BK: I made the controversial decision to close the park in 2020 for about six weeks [in two segments] to protect people. Were those the right decisions? They were the right decisions based on the information we had at the time. Until there were other COVID variants, we had one-twentieth the number of cases in the park as the county and state had, and that’s not a coincidence.
TM: The South Rim fire, which burned more than 1,300 acres in April 2021, was the first big fire in the Chisos Mountains in the park’s history. What are the takeaways from that?
BK: The South Rim fire was very scary because there are a lot of sensitive natural resources up there. Our general impression is that even though it was a human-caused fire, it was generally pretty good for the ecosystem, although the impact scars will be visible for the rest of our lives.
There was a legitimate worry the fire would tumble off-mountain and impact developed areas. It did not do that, thanks to efforts of firefighters. We learned a lot about how to protect the basin, and we’ve done a lot of work to clear vegetation away from burnable buildings. Our buildings are less vulnerable to fire than they were before.
TM: One of your goals was to make the park more energy-efficient and sustainable. How much progress did you make?
BK: There has been a lot of ground to make up, but I think we’ve succeeded in changing the way we look at energy and water usage. We just put in a solar array that will power the visitors center at Panther Junction. We’re also working on a conceptual plan for powering all of Panther Junction with solar energy and battery backup to address the frequent power outages that are health, safety, and morale issues here.
TM: You said when you started that some facilities in the Chisos Basin were falling into disrepair. What’s the status of the $22 million project to replace the main lodge building?
BK: The whole complex—the check-in area for the lodge, the restaurant, administration offices, bathrooms, loading dock, and storage building—will be demolished, along with the camp store next to the visitors center. [Closure of the existing lodge has been delayed until October 2024.]
The structure that arises from the footprint will include retail on the first floor, and a larger restaurant on the second floor, so we can have outdoor dining without issues with bears. The new building will blend in far better than the existing building. It’s designed to fit the site, with neutral colors and large open spaces. I think people will like it. It will honor the old building, but not look like the old building. We have no plan to replace or add rooms. We don’t think that makes sense from energy-sustainability purposes, and there’s no room for parking more cars.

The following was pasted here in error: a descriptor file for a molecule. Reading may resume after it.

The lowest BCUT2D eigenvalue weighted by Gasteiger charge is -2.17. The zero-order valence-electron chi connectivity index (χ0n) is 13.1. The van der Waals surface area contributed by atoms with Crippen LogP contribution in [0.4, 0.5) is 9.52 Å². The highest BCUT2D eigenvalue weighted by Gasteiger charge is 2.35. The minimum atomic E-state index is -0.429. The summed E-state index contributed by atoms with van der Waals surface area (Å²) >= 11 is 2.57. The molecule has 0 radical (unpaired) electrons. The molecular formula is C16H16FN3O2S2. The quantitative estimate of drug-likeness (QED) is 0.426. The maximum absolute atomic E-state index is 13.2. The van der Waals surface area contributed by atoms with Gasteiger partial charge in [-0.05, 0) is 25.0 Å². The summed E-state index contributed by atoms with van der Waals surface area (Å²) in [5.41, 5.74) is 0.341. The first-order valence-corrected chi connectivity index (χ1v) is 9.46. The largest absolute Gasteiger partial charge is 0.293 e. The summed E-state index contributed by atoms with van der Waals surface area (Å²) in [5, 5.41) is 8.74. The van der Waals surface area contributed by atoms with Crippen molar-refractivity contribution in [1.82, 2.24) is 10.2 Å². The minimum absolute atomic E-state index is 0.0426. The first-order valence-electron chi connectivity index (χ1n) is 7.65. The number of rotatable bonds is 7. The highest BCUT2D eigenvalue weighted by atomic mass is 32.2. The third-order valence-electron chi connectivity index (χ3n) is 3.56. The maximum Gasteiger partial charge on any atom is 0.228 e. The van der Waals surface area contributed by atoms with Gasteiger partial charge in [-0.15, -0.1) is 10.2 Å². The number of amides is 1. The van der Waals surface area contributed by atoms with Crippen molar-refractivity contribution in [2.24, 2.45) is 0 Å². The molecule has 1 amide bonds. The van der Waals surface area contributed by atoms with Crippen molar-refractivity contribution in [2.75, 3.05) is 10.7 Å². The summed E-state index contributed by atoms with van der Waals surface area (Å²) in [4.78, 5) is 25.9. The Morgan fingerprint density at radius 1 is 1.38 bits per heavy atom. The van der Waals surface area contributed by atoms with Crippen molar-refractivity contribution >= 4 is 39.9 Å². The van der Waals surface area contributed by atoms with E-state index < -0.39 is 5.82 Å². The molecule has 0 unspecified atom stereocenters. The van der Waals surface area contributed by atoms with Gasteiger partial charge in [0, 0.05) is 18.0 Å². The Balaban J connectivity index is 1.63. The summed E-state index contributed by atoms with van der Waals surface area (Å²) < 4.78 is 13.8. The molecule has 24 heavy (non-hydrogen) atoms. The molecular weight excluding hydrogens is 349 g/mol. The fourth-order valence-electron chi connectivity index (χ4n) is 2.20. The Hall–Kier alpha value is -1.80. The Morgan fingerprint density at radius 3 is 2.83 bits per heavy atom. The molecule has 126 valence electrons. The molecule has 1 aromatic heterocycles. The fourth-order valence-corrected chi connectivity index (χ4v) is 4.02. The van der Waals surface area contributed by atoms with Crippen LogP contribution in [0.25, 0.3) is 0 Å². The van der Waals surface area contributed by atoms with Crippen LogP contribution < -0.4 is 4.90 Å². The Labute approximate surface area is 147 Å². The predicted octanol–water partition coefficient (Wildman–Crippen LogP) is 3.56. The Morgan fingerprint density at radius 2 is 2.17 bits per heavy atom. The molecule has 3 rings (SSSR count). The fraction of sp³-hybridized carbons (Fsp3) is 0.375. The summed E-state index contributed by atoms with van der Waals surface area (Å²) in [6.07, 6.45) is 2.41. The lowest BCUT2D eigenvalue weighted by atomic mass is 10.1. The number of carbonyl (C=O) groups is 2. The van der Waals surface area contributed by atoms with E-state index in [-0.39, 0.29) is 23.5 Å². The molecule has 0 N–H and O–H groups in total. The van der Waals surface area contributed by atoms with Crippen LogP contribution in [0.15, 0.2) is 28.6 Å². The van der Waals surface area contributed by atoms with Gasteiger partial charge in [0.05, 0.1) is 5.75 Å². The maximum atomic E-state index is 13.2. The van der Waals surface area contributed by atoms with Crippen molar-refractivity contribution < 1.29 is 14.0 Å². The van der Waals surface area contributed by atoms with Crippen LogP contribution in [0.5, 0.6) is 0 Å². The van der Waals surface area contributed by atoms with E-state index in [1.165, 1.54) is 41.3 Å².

TM: How long will the revamp take?
BK: About eighteen to twenty-four months. We do think it’s going to be a major impact on visitors, so we’re gearing up for that. The good news is I think it will generate use of other parts of the park, and there are benefits to that. Tactical decisions will be made by my successor. But the reality is it’s going to be difficult to maintain hotel operations, because they’ll be replacing underground water lines. Trails will remain open, but visitors will have to access them through the campground. There really is no way to maintain service in the dining room. It’s our intent to provide some kind of food service elsewhere in the park—that could be food trucks or a temporary kitchen out of a trailer.
TM: How do you deal with all the trash the park generates?
BK: We are one of only two national parks that still operate in-park landfills. That’s not compatible with our mission. We have a few years left in our landfill, which is located off Grapevine Hills Road. We’re trying to extend the life of it by improving compaction and how we manage trash, and we’ve ramped up our recycling program with help from the Big Bend Conservancy.
Our major emphasis is to significantly reduce the amount of solid waste we handle and find long-term alternatives. We’re working on that, but haven’t solved it. We’ve labeled our bins more clearly, and we would like more people to understand that the cities they come from are more able to handle solid waste.
TM: What will you miss most about Big Bend?
BK: Every single day I walk to work, and I get to breathe the air and look at the view of one of the most magnificent places on the planet. I’ve really tried of late to savor those moments.
This interview has been edited for clarity and length.